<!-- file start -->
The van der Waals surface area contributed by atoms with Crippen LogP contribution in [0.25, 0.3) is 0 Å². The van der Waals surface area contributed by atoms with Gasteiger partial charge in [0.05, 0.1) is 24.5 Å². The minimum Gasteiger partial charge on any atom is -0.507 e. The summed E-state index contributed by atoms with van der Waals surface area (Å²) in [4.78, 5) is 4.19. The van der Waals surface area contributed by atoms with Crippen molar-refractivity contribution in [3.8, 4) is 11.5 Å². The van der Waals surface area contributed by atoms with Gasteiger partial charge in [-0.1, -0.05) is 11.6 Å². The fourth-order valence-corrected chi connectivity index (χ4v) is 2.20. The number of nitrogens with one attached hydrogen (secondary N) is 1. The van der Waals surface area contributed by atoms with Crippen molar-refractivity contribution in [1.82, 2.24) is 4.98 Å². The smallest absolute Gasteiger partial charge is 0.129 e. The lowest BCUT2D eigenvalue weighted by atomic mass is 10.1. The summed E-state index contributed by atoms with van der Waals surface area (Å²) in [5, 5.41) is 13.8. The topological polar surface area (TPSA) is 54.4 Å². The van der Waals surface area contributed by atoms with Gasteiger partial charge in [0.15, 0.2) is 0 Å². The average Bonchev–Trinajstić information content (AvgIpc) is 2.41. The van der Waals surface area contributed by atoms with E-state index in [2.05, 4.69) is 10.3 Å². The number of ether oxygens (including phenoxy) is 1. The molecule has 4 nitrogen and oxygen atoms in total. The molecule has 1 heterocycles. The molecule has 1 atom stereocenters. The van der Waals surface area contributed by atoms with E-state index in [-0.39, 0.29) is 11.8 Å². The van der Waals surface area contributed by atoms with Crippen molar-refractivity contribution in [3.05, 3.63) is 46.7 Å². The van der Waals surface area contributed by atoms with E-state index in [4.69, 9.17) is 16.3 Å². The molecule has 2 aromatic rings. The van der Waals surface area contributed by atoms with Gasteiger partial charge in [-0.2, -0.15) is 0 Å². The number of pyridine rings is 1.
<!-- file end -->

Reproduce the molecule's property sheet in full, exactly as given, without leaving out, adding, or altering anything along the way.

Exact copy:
The van der Waals surface area contributed by atoms with Crippen LogP contribution in [0.25, 0.3) is 0 Å². The van der Waals surface area contributed by atoms with Gasteiger partial charge in [0.05, 0.1) is 24.5 Å². The minimum Gasteiger partial charge on any atom is -0.507 e. The summed E-state index contributed by atoms with van der Waals surface area (Å²) in [4.78, 5) is 4.19. The van der Waals surface area contributed by atoms with Crippen molar-refractivity contribution in [3.8, 4) is 11.5 Å². The van der Waals surface area contributed by atoms with Gasteiger partial charge in [-0.1, -0.05) is 11.6 Å². The fourth-order valence-corrected chi connectivity index (χ4v) is 2.20. The number of nitrogens with one attached hydrogen (secondary N) is 1. The van der Waals surface area contributed by atoms with Crippen molar-refractivity contribution in [1.82, 2.24) is 4.98 Å². The smallest absolute Gasteiger partial charge is 0.129 e. The lowest BCUT2D eigenvalue weighted by atomic mass is 10.1. The summed E-state index contributed by atoms with van der Waals surface area (Å²) in [5, 5.41) is 13.8. The topological polar surface area (TPSA) is 54.4 Å². The van der Waals surface area contributed by atoms with Gasteiger partial charge in [0.15, 0.2) is 0 Å². The average Bonchev–Trinajstić information content (AvgIpc) is 2.41. The van der Waals surface area contributed by atoms with E-state index in [2.05, 4.69) is 10.3 Å². The number of ether oxygens (including phenoxy) is 1. The molecule has 4 nitrogen and oxygen atoms in total. The molecule has 1 heterocycles. The molecule has 1 atom stereocenters. The van der Waals surface area contributed by atoms with E-state index in [-0.39, 0.29) is 11.8 Å². The van der Waals surface area contributed by atoms with Crippen molar-refractivity contribution in [3.05, 3.63) is 46.7 Å². The van der Waals surface area contributed by atoms with E-state index in [4.69, 9.17) is 16.3 Å². The molecule has 2 aromatic rings. The van der Waals surface area contributed by atoms with Gasteiger partial charge in [-0.2, -0.15) is 0 Å². The number of pyridine rings is 1.